Superintendent of Public Instruction Sherri Ybarra’s proposal for free early childhood education involves a digital, cloud-based learning program pitched by a for-profit company.
On Nov. 8, Ybarra told an audience at the Idaho School Boards Association’s annual convention that she was developing a “free, read my lips, free” early childhood education program “for all Idaho kids.”
Ybarra didn’t reveal the details at the time. But on Monday, Ybarra and State Board of Education President Linda Clark helped facilitate a presentation from the Lakewood, N.J.-based corporation Achieve3000.
Achieve3000 founder, President and CEO Saki Dodelson pledged to offer the digital Smarty Ants program free to all Idaho 4-year olds for five years.
Dodelson said Stanford University and University of California at Berkeley educators developed the program, which is intended to help prepare students to enter school and to improve literacy.
Smarty Ants is an animated learning tool that looks like a cross between a video game and a homework assignment. Children begin by completing a pre-test to determine their skill level. Then the program creates a personalized instruction program that includes built-in assessment tests, games and graduation ceremonies.
Acheive3000 representatives said children can download Smarty Ants free for their Chromebook, iPad or any number of devices, and access the lessons online or offline.
“We think this is a unique approach, something that maybe we hadn’t thought about before,” Clark said.
No decisions were made Monday.
Some of the dozen education and community leaders in attendance posed questions about how to deploy the program in rural or low-income households with limited Internet access.
“Technology certainly has a place in early learning, but I want to be careful we’re not talking about it as the solution to ensuring our children are entering school with all the skills and the knowledge they need,” said Beth Oppenheimer, executive director for Idaho Association for the Education of Young Children.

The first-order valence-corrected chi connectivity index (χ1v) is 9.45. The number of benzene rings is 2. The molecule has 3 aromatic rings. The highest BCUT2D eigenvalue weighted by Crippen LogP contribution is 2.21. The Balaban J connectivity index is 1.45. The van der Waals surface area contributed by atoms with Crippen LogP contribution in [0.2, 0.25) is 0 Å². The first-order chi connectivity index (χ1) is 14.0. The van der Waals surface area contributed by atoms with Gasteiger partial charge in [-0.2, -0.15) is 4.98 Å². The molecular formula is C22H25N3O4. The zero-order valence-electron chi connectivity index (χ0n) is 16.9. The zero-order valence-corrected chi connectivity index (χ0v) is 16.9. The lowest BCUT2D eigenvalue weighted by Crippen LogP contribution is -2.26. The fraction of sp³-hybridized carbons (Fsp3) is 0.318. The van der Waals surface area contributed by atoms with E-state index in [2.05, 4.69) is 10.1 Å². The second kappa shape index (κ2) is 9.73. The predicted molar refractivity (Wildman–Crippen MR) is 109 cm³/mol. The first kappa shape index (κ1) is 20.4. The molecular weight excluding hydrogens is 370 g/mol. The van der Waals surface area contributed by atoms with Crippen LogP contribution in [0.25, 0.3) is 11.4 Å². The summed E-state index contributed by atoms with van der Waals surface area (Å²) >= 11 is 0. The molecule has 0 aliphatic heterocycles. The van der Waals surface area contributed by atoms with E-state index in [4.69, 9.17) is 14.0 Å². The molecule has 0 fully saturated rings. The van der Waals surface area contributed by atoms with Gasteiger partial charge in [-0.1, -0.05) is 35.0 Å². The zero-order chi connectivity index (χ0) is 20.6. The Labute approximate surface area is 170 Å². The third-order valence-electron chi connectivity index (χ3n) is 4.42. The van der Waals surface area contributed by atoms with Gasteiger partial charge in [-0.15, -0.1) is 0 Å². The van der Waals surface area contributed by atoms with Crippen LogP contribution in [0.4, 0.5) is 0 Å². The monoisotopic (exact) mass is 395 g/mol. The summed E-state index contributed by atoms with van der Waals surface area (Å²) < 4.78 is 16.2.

Oppenheimer said an online program could serve as one of several building blocks to improve early literacy rates and education. But she said online learning doesn’t build the social, emotional and teamwork skills children will need to succeed in school.
“I’m not sure more screen time is the answer for kids,” Oppenheimer said.
Rob Winslow, executive director of the Idaho Association of School Administrators, predicted that many families would jump at the chance to take advantage of a free digital learning tool. But he suggested the parents who would be drawn to Smarty Ants might already be heavily engaged in education.
“How do we reach the low-income families who aren’t as engaged?” he asked. “That’s who we are trying to reach.”
Achieve3000 would not charge 4-year-olds for the use of Smarty Ants, Dodelson said. But Achieve3000 does offer a suite of other digital learning tools that are available for purchase.
Achieve3000 already counts at least one Idaho school district, the Jefferson County School District, as a paying customer.
Acheive3000 representatives said Monday they had not considered how much it would cost a school or parents to continue using the program after a child turns 5.
Moving forward, Ybarra and Clark will solicit feedback from those attending Monday’s meeting and consider creating a committee to study Smarty Ants’ proposal.
“This is one of the best opportunities we have in Idaho,” Ybarra said. “I can’t see a reason to say ‘no.’ Free is always good.”
Oppenheimer was more cautious.
“I get nervous when we talk about free,” she said. “My mother told me nothing in life that is hard or good is free.”